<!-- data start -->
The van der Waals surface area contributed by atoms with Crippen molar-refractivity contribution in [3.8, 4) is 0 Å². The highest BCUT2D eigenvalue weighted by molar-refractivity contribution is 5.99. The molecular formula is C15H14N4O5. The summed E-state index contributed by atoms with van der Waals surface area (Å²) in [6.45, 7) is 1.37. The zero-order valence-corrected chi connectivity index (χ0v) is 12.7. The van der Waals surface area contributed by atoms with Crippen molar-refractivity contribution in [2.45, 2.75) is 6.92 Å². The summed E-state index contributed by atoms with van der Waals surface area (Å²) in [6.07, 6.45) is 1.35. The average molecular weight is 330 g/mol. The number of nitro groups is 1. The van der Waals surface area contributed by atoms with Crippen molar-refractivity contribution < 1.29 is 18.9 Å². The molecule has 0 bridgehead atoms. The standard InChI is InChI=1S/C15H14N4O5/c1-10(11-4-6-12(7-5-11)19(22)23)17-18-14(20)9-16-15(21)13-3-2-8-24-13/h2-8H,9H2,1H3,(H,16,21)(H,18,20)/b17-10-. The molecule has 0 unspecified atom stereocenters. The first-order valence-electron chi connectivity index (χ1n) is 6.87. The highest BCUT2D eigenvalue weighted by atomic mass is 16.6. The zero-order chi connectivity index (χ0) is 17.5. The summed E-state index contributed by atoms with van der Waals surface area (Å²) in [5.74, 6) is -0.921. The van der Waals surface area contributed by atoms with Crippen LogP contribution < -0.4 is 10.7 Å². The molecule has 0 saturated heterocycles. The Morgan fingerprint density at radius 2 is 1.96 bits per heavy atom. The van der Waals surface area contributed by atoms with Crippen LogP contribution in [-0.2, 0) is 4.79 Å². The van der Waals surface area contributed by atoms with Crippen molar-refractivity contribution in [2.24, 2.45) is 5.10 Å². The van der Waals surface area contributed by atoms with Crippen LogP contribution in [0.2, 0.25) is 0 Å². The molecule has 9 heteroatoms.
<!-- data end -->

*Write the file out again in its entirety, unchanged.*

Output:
The van der Waals surface area contributed by atoms with Crippen molar-refractivity contribution in [3.8, 4) is 0 Å². The highest BCUT2D eigenvalue weighted by molar-refractivity contribution is 5.99. The molecular formula is C15H14N4O5. The summed E-state index contributed by atoms with van der Waals surface area (Å²) in [6.45, 7) is 1.37. The zero-order valence-corrected chi connectivity index (χ0v) is 12.7. The van der Waals surface area contributed by atoms with Crippen molar-refractivity contribution in [2.45, 2.75) is 6.92 Å². The summed E-state index contributed by atoms with van der Waals surface area (Å²) in [6.07, 6.45) is 1.35. The average molecular weight is 330 g/mol. The number of nitro groups is 1. The van der Waals surface area contributed by atoms with Crippen molar-refractivity contribution < 1.29 is 18.9 Å². The molecule has 0 bridgehead atoms. The standard InChI is InChI=1S/C15H14N4O5/c1-10(11-4-6-12(7-5-11)19(22)23)17-18-14(20)9-16-15(21)13-3-2-8-24-13/h2-8H,9H2,1H3,(H,16,21)(H,18,20)/b17-10-. The molecule has 0 unspecified atom stereocenters. The first-order valence-electron chi connectivity index (χ1n) is 6.87. The highest BCUT2D eigenvalue weighted by atomic mass is 16.6. The zero-order chi connectivity index (χ0) is 17.5. The summed E-state index contributed by atoms with van der Waals surface area (Å²) in [5.74, 6) is -0.921. The van der Waals surface area contributed by atoms with Crippen LogP contribution < -0.4 is 10.7 Å². The molecule has 0 saturated heterocycles. The Morgan fingerprint density at radius 2 is 1.96 bits per heavy atom. The van der Waals surface area contributed by atoms with Crippen LogP contribution in [-0.2, 0) is 4.79 Å². The van der Waals surface area contributed by atoms with Crippen molar-refractivity contribution in [2.24, 2.45) is 5.10 Å². The van der Waals surface area contributed by atoms with Crippen LogP contribution in [0.2, 0.25) is 0 Å². The molecule has 9 heteroatoms.